Labeled as Bitfrost, the security architecture offers everything from embedded technology to allow more powerful encryption, to so-called "theft leases" that allow the laptops to be shut down remotely if stolen. In the case that a malware program makes an unwanted change to the XO-1's Linux-based operating system, an original version of the OS remains available on the device so that it can be quickly restored.

But perhaps the most important security feature built into the devices is also one of its most controversial, Krstić admitted.

Traditional security philosophy would likely dictate placing strict controls over what applications could be run on the machines, but the OLPC believes that its design can block attacks and foster learning through an approach that's more open yet promises unique protection.

Users can download whatever programs they like on the laptops, but the computers won't accept unapproved applications that execute virus-like behavior. The system also seeks to prevent attacks that violate any of the device's underlying protections, such as banning any Web-based software that attempts to view footage on the machines' onboard cameras.

At the core of Bitfrost is an applications-handling technology that runs each program in a semi-virtual environment to help prevent unwanted software interaction.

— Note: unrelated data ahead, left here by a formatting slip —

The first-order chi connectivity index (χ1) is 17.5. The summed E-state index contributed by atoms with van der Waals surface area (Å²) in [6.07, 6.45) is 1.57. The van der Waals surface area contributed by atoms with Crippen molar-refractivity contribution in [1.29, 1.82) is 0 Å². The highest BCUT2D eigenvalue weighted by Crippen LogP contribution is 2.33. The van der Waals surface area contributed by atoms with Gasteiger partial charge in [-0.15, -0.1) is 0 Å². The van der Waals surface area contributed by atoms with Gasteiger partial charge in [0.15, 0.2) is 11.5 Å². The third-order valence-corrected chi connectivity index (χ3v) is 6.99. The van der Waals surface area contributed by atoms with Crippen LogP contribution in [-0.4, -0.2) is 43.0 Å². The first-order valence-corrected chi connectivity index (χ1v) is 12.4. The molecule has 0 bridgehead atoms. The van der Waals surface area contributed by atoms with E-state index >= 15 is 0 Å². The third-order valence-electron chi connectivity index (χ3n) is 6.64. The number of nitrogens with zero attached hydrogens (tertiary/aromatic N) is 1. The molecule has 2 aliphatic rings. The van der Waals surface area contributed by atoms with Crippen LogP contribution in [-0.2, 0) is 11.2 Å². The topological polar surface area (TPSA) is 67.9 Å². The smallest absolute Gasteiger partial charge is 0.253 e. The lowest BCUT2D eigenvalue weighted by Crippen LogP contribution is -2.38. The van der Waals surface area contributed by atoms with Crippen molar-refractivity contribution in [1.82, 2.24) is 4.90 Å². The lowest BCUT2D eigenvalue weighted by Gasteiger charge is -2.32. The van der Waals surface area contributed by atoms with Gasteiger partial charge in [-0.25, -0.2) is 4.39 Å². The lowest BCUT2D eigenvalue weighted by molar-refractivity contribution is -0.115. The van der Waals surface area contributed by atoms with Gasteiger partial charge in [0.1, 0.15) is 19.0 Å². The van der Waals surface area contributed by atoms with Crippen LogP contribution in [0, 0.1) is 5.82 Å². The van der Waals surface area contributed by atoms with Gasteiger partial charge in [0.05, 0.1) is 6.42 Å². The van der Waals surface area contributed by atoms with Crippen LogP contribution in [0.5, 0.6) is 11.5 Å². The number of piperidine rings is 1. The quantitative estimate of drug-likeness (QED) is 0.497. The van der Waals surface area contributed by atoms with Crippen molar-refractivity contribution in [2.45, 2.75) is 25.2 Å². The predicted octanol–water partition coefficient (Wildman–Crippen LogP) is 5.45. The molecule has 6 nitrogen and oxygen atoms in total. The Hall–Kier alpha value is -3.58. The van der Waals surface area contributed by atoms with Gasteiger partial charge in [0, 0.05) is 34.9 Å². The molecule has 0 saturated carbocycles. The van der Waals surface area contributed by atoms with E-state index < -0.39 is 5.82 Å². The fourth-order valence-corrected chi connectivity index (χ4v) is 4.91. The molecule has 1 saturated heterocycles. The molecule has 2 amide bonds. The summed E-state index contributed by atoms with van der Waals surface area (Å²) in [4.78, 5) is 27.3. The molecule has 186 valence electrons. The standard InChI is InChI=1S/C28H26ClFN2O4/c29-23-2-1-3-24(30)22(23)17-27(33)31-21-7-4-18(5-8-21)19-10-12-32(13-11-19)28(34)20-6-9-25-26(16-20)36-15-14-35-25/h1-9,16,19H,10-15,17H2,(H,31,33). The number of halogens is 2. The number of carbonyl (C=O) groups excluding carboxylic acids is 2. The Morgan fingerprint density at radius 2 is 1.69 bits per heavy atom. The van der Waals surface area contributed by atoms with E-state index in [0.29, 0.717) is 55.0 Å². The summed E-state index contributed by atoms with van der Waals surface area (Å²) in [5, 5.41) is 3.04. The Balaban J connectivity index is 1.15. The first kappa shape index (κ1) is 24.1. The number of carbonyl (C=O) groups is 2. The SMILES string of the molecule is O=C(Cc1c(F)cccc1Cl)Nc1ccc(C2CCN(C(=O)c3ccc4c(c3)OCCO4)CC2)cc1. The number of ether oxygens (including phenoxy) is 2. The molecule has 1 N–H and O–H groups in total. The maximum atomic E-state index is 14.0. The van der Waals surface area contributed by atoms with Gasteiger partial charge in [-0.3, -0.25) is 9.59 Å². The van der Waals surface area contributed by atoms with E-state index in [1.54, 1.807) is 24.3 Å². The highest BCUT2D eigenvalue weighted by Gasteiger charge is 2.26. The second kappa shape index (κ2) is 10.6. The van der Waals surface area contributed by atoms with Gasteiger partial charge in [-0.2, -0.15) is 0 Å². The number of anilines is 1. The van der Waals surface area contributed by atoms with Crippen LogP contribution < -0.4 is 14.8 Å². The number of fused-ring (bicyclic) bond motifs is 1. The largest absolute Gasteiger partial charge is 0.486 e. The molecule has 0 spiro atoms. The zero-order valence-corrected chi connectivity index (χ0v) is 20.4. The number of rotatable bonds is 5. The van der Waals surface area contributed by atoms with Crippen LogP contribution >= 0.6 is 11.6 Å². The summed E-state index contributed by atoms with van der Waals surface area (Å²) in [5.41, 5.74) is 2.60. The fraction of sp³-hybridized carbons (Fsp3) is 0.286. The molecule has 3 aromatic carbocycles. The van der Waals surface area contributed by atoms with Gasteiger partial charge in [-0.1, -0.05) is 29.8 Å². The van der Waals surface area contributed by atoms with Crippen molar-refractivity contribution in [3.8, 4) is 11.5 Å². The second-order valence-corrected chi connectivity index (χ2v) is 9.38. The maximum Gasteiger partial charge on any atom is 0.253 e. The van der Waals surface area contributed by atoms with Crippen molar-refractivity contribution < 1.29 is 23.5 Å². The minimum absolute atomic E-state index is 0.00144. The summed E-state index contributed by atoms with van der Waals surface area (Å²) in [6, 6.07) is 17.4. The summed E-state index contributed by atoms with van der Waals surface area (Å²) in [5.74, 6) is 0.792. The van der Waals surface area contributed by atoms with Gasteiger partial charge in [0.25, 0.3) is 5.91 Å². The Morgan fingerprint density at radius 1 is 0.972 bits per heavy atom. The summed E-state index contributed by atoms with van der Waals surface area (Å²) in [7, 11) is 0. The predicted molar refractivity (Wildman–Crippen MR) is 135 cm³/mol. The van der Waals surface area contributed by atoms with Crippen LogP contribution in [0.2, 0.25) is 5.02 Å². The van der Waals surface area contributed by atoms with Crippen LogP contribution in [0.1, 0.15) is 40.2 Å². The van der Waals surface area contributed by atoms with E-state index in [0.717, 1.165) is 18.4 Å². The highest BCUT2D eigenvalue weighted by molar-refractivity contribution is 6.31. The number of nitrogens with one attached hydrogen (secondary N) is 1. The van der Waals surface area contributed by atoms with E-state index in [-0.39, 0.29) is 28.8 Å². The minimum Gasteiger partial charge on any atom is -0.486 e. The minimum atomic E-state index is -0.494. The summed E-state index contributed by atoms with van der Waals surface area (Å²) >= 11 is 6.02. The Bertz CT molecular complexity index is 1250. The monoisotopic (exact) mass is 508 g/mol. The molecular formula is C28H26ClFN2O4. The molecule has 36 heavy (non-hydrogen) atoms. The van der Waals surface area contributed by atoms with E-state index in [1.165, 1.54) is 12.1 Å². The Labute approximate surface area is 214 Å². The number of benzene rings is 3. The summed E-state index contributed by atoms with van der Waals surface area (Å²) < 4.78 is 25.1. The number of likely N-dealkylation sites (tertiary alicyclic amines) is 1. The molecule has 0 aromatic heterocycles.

"Security vendors would say don't let the kids run anything you haven't signed, but that says nothing about the corrupting of approved applications or attacking the rest of the system; and since we want kids to have complete control of the computers, that's not an option," Krstić said.

"Instead of protecting from executing untrusted code, we protect while running unwanted code, and keep it from doing bad things to the system," Krstić said. "By running each application in its own virtual machine, and only giving each program the permissions that it needs, you suddenly get rid of a lot of common problems with viruses and spyware."

OLPC is so bent on allowing its young users to get their hands into the laptops' underlying operations, it has added a key to the devices' keyboards that allows them to view the source code of programs they are running. Security researchers contend that such features may create more problems than they solve.